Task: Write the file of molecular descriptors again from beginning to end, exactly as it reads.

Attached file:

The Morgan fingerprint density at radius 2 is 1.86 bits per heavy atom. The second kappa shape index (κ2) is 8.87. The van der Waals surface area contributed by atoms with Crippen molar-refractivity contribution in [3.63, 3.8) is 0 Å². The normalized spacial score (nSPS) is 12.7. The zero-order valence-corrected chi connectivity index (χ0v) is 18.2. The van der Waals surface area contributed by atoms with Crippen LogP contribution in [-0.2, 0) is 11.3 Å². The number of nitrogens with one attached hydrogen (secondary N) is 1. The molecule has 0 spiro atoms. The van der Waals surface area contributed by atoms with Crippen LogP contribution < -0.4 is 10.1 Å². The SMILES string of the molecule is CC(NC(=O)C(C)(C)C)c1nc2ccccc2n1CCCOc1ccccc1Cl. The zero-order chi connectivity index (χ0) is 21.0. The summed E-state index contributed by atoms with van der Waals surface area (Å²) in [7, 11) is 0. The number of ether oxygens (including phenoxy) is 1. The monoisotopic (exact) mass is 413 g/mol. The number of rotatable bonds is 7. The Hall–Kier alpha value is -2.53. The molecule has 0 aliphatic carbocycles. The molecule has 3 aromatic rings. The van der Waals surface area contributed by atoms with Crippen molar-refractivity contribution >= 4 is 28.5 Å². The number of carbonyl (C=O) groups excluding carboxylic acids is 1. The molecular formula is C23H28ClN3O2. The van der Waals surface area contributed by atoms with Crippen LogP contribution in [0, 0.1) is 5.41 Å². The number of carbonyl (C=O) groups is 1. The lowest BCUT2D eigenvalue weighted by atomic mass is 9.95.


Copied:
The Morgan fingerprint density at radius 2 is 1.86 bits per heavy atom. The second kappa shape index (κ2) is 8.87. The van der Waals surface area contributed by atoms with Crippen molar-refractivity contribution in [3.63, 3.8) is 0 Å². The normalized spacial score (nSPS) is 12.7. The zero-order valence-corrected chi connectivity index (χ0v) is 18.2. The van der Waals surface area contributed by atoms with Crippen LogP contribution in [-0.2, 0) is 11.3 Å². The number of nitrogens with one attached hydrogen (secondary N) is 1. The molecule has 0 spiro atoms. The van der Waals surface area contributed by atoms with Crippen LogP contribution < -0.4 is 10.1 Å². The SMILES string of the molecule is CC(NC(=O)C(C)(C)C)c1nc2ccccc2n1CCCOc1ccccc1Cl. The zero-order chi connectivity index (χ0) is 21.0. The summed E-state index contributed by atoms with van der Waals surface area (Å²) in [7, 11) is 0. The number of ether oxygens (including phenoxy) is 1. The monoisotopic (exact) mass is 413 g/mol. The number of rotatable bonds is 7. The Hall–Kier alpha value is -2.53. The molecule has 0 aliphatic carbocycles. The molecule has 3 aromatic rings. The van der Waals surface area contributed by atoms with Crippen molar-refractivity contribution >= 4 is 28.5 Å². The number of carbonyl (C=O) groups excluding carboxylic acids is 1. The molecular formula is C23H28ClN3O2. The van der Waals surface area contributed by atoms with Crippen LogP contribution in [0, 0.1) is 5.41 Å². The number of carbonyl (C=O) groups is 1. The lowest BCUT2D eigenvalue weighted by atomic mass is 9.95.